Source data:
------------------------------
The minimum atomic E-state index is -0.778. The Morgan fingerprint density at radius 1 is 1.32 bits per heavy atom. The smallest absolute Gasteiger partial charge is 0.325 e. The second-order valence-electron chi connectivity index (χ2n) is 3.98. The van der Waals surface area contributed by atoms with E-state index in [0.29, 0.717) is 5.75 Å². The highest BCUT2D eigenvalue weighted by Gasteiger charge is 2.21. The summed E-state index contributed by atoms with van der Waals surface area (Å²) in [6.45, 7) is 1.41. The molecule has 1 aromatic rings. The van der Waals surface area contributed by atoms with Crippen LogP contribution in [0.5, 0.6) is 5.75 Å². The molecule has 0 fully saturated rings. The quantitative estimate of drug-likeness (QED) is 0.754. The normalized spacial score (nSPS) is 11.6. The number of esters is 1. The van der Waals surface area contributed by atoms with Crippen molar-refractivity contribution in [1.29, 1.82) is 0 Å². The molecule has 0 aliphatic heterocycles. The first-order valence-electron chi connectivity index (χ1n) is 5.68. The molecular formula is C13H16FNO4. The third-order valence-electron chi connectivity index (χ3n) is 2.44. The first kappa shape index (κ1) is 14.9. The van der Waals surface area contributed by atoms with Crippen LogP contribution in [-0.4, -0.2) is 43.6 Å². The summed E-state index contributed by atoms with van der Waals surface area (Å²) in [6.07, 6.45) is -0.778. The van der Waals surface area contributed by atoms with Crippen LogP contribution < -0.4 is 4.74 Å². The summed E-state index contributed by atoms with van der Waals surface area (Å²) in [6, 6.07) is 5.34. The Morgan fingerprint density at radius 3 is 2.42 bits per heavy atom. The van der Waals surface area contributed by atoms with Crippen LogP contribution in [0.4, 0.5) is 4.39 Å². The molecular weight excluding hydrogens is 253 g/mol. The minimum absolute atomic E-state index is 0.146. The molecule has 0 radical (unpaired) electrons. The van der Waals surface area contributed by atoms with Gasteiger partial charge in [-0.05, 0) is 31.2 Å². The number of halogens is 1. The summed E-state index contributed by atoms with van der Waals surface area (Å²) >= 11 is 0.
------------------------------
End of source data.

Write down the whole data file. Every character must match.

The minimum atomic E-state index is -0.778. The Morgan fingerprint density at radius 1 is 1.32 bits per heavy atom. The smallest absolute Gasteiger partial charge is 0.325 e. The second-order valence-electron chi connectivity index (χ2n) is 3.98. The van der Waals surface area contributed by atoms with E-state index in [0.29, 0.717) is 5.75 Å². The highest BCUT2D eigenvalue weighted by Gasteiger charge is 2.21. The summed E-state index contributed by atoms with van der Waals surface area (Å²) in [6.45, 7) is 1.41. The molecule has 1 aromatic rings. The van der Waals surface area contributed by atoms with Crippen LogP contribution in [0.5, 0.6) is 5.75 Å². The molecule has 0 fully saturated rings. The quantitative estimate of drug-likeness (QED) is 0.754. The normalized spacial score (nSPS) is 11.6. The number of esters is 1. The van der Waals surface area contributed by atoms with Crippen molar-refractivity contribution in [1.29, 1.82) is 0 Å². The molecule has 0 aliphatic heterocycles. The first-order valence-electron chi connectivity index (χ1n) is 5.68. The molecular formula is C13H16FNO4. The third-order valence-electron chi connectivity index (χ3n) is 2.44. The first kappa shape index (κ1) is 14.9. The van der Waals surface area contributed by atoms with Crippen LogP contribution in [-0.4, -0.2) is 43.6 Å². The summed E-state index contributed by atoms with van der Waals surface area (Å²) in [6.07, 6.45) is -0.778. The van der Waals surface area contributed by atoms with Crippen LogP contribution < -0.4 is 4.74 Å². The summed E-state index contributed by atoms with van der Waals surface area (Å²) in [6, 6.07) is 5.34. The Morgan fingerprint density at radius 3 is 2.42 bits per heavy atom. The van der Waals surface area contributed by atoms with Crippen LogP contribution in [0.4, 0.5) is 4.39 Å². The molecular weight excluding hydrogens is 253 g/mol. The minimum absolute atomic E-state index is 0.146. The molecule has 0 radical (unpaired) electrons. The van der Waals surface area contributed by atoms with Gasteiger partial charge in [-0.05, 0) is 31.2 Å². The number of halogens is 1. The summed E-state index contributed by atoms with van der Waals surface area (Å²) >= 11 is 0.